HD MythTV responses

I've had quite a bit of response to yesterday's post about HD MythTV. Thanks for the input folks, you've pretty much answered all my doubts!

Cafuego told me he's having no trouble recording two HD streams over an NFS share on 100 meg ethernet, so local SATA shouldn't have any trouble. That's about what I'd expect too, though commercial flagging crunches the drive a lot. Spread between two drives with the new Storage Groups feature, I reckon it'll be fine.

Dave wrote to tell me he's happily watching HD on an AMD64 3000+ CPU and an Nvidia GPU. He points out that XvMC acceleration of MPEG decoding is important, which is the same as I've found with my silent SD front-end. One thing I've been wondering about is whether Australia's DVB-t solely uses MPEG or whether one of the other standards is also in use. The Wikipedia page mentions use of the H.264/MPEG-4 AVC codecs, though I suspect that's a very new thing and not used here.

Dave also points out that [wife] "Rozie never seems to get around to watching half the stuff she schedules", but that's pretty much the point of a PVR for me. Record everything that might, possibly be interested, but don't get too upset if it expires off unwatched. The occasional night you spend in wanting to blob out with lots of telly makes it worthwhile. The approach becomes "what's the telly got for me" rather than the old style "what's on telly".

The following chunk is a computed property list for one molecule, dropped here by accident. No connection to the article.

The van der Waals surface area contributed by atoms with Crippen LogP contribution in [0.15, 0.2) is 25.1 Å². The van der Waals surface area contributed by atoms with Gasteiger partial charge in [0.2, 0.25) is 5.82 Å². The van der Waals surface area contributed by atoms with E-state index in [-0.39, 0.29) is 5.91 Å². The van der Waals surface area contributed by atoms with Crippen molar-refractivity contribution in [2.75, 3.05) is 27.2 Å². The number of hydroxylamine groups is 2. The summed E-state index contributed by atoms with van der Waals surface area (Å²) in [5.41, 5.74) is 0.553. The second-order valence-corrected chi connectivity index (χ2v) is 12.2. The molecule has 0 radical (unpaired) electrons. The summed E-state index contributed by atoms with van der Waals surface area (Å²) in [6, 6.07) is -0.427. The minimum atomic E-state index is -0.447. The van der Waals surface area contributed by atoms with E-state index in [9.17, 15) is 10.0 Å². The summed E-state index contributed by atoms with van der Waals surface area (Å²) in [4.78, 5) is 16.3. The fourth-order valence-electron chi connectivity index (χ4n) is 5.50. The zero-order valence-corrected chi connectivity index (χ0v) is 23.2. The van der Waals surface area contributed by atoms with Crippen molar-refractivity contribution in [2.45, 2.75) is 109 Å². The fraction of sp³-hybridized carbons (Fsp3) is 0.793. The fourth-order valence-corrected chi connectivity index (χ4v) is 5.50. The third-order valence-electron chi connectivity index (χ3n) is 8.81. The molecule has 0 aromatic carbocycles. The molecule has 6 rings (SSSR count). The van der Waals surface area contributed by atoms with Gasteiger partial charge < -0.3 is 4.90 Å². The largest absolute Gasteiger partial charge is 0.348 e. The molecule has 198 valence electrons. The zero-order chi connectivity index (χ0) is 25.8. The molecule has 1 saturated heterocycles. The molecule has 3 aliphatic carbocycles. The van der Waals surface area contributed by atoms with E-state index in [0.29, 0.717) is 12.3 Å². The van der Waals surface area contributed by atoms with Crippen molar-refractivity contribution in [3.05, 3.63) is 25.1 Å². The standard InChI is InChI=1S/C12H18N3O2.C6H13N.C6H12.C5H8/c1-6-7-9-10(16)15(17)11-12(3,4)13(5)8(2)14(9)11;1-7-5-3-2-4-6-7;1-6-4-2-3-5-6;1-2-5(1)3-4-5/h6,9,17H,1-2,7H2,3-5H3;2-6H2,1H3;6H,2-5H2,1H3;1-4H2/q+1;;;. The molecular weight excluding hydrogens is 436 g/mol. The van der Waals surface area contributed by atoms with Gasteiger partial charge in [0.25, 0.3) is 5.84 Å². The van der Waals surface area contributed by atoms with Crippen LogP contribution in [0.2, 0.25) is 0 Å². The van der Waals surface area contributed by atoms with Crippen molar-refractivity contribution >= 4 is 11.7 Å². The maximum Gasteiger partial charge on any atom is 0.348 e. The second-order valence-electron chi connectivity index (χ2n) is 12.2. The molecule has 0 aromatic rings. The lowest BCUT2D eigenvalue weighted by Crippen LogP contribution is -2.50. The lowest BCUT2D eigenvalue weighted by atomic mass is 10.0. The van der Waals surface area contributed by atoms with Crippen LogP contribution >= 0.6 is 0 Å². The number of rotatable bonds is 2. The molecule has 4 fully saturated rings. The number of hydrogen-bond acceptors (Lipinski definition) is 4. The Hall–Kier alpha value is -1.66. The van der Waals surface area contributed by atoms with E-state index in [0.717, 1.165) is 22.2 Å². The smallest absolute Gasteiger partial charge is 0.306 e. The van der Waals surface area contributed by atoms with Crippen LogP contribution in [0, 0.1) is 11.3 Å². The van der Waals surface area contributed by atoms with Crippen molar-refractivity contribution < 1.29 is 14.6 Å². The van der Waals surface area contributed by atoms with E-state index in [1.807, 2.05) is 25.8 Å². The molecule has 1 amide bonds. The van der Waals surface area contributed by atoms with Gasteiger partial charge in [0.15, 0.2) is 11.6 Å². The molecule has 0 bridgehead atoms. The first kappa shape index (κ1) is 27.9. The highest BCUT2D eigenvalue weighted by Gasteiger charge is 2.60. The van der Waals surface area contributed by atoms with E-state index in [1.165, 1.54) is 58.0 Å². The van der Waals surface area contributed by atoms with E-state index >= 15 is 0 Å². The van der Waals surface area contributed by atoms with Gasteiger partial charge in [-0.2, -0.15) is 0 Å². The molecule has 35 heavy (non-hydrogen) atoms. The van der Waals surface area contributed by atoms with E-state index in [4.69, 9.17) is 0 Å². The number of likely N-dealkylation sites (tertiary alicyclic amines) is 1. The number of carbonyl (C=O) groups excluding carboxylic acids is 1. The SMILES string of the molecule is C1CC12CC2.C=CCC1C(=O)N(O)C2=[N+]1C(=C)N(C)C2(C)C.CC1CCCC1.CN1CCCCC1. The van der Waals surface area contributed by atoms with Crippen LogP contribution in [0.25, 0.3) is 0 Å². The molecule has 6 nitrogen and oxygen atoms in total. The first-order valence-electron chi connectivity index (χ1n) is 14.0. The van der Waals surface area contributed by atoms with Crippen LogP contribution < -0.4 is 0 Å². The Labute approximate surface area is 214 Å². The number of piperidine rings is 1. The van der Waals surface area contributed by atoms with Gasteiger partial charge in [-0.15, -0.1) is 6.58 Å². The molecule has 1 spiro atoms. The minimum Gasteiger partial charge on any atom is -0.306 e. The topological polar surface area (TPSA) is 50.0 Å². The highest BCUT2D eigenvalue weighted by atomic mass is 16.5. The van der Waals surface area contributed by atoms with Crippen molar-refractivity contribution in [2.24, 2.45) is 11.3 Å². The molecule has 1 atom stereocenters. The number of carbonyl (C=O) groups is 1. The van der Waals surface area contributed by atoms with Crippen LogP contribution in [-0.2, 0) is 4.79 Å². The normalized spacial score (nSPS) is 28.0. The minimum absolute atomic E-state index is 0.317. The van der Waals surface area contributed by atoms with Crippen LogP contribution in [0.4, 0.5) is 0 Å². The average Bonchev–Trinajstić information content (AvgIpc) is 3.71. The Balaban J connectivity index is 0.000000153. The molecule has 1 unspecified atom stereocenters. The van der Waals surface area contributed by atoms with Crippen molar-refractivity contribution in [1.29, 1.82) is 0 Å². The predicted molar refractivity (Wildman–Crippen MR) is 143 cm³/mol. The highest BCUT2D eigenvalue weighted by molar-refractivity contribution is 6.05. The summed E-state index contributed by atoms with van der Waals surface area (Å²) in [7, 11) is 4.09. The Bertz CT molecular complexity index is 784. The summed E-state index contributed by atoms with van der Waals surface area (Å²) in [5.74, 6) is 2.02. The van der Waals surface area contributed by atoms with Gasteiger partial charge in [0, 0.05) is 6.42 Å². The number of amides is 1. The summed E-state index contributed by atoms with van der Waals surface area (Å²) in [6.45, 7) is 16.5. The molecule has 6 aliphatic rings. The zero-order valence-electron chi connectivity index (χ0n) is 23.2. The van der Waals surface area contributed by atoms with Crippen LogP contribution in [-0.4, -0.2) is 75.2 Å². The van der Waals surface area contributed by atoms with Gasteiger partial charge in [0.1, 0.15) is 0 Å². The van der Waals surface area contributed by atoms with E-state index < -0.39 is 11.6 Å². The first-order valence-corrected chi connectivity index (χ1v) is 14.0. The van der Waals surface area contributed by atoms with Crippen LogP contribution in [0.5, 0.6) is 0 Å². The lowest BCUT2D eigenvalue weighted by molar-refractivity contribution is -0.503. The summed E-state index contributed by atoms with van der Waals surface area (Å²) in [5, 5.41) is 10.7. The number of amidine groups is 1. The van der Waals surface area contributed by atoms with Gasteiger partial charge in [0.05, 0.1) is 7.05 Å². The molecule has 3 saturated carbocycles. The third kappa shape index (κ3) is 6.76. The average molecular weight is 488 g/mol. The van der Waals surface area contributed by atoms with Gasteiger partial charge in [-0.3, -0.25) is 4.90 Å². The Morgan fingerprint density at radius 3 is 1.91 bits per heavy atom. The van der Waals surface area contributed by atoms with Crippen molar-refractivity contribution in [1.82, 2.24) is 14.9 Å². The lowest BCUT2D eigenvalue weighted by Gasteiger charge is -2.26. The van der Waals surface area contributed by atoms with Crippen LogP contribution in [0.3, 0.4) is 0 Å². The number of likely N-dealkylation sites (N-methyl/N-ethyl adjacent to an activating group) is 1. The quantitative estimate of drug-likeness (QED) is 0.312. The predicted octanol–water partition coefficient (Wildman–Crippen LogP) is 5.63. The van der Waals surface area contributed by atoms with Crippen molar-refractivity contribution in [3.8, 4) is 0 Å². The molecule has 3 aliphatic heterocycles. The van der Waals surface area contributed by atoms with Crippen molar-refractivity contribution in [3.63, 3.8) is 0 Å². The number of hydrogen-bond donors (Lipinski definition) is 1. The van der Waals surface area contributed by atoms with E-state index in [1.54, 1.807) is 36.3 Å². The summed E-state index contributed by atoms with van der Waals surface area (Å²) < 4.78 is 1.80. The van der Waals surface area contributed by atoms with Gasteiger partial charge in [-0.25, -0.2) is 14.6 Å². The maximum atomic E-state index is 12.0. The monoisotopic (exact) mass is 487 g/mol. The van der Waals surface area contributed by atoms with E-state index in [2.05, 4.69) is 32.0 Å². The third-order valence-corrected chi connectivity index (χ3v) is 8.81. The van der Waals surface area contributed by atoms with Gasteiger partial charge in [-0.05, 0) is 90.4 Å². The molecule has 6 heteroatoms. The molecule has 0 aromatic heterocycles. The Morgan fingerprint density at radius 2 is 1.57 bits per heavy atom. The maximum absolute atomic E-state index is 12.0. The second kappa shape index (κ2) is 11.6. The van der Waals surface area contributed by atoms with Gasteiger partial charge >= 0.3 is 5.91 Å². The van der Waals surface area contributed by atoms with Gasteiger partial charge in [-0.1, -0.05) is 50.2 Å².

Matt chimed in with some great info about the Panasonic LCDs I'm looking at. "I helped my parents pick out the 700A a couple months ago, and they (and I, when I'm around) have been really, really happy with it. The picture is extraordinary, and the signal processing (noise reduction, motion comp.) it does on the (crappy) foxtel and (sometimes crappy) free-to-air signals is amazing. Better than far, far more expensive 42 and 50 inch plasmas I've seen." Glad to hear it and that's been my impression from various forums and reviews around the traps. Not so sure about the motion compensation and noise reduction which seems to be the main difference between the 70A and 700A. Will have to check it out in a shop, side-by-side, I think.

Matt also suggest looking at Via Mini-ITX options which "are fanless and feature a DVI port". My SD front-end is an ME6000 and it's brilliant. Absolutely silent, which is ideal for the lounge room. The problem is, the newer EPIA boards that might have the grunt for HD look great, but I haven't been able to definitively confirm that the free drivers support the new chipsets, or that there's enough grunt for a 1080i stream. Anyone able to shed any light there?

TimC had some suggestions about fixing the green tinges on the old CRT. The green tinge appeared after we moved, and could well be due to proximity to speakers. He's suggested trying some degaussing or magnet actions. I might give it a go just out of curiosity, but the other half has agreed to an LCD so I'll still go down that path ;)

Craig described his VDR/Xbox running XBMC setup which sounds quite cool, but it wouldn't be up to HD and XBMC doesn't integrate with MythTV particularly. His comment about HD broadcasting in general rings pretty true though: "personally, i think that unless your TV is fantastic then you just aren't going to notice any difference between HD and SD except that the former takes up a *LOT* more disk space." I'm inclined to agree there, particularly if you haven't got a 1080i/p screen. 768 lines of resolution is certainly more than SD's 480, but it's not really that much.